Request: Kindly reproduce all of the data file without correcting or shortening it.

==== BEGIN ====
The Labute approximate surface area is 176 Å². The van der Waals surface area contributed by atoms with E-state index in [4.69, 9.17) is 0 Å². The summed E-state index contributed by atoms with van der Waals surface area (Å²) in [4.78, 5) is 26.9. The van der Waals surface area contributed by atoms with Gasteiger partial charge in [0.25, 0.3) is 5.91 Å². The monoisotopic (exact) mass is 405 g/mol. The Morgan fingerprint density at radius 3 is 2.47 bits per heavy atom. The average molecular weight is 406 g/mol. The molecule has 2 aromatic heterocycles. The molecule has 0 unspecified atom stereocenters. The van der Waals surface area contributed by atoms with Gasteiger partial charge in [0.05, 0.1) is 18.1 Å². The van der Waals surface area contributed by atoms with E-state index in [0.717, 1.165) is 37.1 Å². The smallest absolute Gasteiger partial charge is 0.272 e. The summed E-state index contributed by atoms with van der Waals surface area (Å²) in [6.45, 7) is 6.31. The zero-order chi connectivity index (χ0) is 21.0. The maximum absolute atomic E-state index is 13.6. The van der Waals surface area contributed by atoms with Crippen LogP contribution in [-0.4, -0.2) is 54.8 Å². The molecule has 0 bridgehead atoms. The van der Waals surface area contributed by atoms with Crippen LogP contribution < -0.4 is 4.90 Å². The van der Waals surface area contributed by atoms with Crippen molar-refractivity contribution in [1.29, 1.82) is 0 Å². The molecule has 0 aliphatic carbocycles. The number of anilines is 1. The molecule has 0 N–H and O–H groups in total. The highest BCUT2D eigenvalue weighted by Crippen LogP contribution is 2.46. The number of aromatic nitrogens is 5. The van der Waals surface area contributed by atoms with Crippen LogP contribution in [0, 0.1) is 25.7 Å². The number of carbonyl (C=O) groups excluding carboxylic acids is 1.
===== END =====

The Labute approximate surface area is 176 Å². The van der Waals surface area contributed by atoms with E-state index in [4.69, 9.17) is 0 Å². The summed E-state index contributed by atoms with van der Waals surface area (Å²) in [4.78, 5) is 26.9. The van der Waals surface area contributed by atoms with Gasteiger partial charge in [0.25, 0.3) is 5.91 Å². The monoisotopic (exact) mass is 405 g/mol. The Morgan fingerprint density at radius 3 is 2.47 bits per heavy atom. The average molecular weight is 406 g/mol. The molecule has 2 aromatic heterocycles. The molecule has 0 unspecified atom stereocenters. The van der Waals surface area contributed by atoms with Gasteiger partial charge in [0.05, 0.1) is 18.1 Å². The van der Waals surface area contributed by atoms with E-state index in [0.717, 1.165) is 37.1 Å². The smallest absolute Gasteiger partial charge is 0.272 e. The summed E-state index contributed by atoms with van der Waals surface area (Å²) in [6.45, 7) is 6.31. The zero-order chi connectivity index (χ0) is 21.0. The maximum absolute atomic E-state index is 13.6. The van der Waals surface area contributed by atoms with Crippen LogP contribution in [-0.4, -0.2) is 54.8 Å². The molecule has 0 bridgehead atoms. The van der Waals surface area contributed by atoms with Crippen LogP contribution < -0.4 is 4.90 Å². The van der Waals surface area contributed by atoms with Crippen molar-refractivity contribution in [1.29, 1.82) is 0 Å². The molecule has 0 aliphatic carbocycles. The number of anilines is 1. The molecule has 0 N–H and O–H groups in total. The highest BCUT2D eigenvalue weighted by Crippen LogP contribution is 2.46. The number of aromatic nitrogens is 5. The van der Waals surface area contributed by atoms with Crippen LogP contribution in [0, 0.1) is 25.7 Å². The number of carbonyl (C=O) groups excluding carboxylic acids is 1.